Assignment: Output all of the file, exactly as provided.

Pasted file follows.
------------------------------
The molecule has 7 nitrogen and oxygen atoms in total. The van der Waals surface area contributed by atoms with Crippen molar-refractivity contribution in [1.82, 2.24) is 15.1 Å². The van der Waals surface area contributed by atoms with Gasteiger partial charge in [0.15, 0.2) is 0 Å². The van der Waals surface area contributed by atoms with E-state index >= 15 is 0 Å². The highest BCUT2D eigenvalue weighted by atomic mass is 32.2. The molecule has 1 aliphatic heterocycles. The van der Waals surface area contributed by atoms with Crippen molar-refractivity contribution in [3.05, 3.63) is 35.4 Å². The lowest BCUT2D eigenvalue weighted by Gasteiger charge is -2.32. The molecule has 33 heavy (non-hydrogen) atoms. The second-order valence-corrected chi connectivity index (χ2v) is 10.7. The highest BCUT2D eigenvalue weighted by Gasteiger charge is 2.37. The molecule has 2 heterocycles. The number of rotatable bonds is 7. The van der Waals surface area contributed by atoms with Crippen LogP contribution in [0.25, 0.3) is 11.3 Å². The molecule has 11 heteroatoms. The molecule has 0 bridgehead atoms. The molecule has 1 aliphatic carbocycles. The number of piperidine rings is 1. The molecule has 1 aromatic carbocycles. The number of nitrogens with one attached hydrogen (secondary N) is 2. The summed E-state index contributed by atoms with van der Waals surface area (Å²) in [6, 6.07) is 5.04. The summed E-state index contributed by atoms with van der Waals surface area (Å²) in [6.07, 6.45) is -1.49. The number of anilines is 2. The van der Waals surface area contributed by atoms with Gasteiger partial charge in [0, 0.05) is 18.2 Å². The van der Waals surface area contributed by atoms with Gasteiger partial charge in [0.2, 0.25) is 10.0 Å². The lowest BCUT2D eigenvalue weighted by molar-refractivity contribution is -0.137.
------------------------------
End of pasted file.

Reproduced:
The molecule has 7 nitrogen and oxygen atoms in total. The van der Waals surface area contributed by atoms with Crippen molar-refractivity contribution in [1.82, 2.24) is 15.1 Å². The van der Waals surface area contributed by atoms with Gasteiger partial charge in [0.15, 0.2) is 0 Å². The van der Waals surface area contributed by atoms with E-state index >= 15 is 0 Å². The highest BCUT2D eigenvalue weighted by atomic mass is 32.2. The molecule has 1 aliphatic heterocycles. The van der Waals surface area contributed by atoms with Crippen molar-refractivity contribution in [3.05, 3.63) is 35.4 Å². The lowest BCUT2D eigenvalue weighted by Gasteiger charge is -2.32. The molecule has 33 heavy (non-hydrogen) atoms. The second-order valence-corrected chi connectivity index (χ2v) is 10.7. The highest BCUT2D eigenvalue weighted by Gasteiger charge is 2.37. The molecule has 2 heterocycles. The number of rotatable bonds is 7. The van der Waals surface area contributed by atoms with Crippen LogP contribution in [0.25, 0.3) is 11.3 Å². The molecule has 11 heteroatoms. The molecule has 0 bridgehead atoms. The molecule has 1 aliphatic carbocycles. The number of piperidine rings is 1. The molecule has 1 aromatic carbocycles. The number of nitrogens with one attached hydrogen (secondary N) is 2. The summed E-state index contributed by atoms with van der Waals surface area (Å²) in [6, 6.07) is 5.04. The summed E-state index contributed by atoms with van der Waals surface area (Å²) in [6.07, 6.45) is -1.49. The number of anilines is 2. The van der Waals surface area contributed by atoms with Gasteiger partial charge in [0, 0.05) is 18.2 Å². The van der Waals surface area contributed by atoms with Gasteiger partial charge in [0.2, 0.25) is 10.0 Å². The lowest BCUT2D eigenvalue weighted by molar-refractivity contribution is -0.137.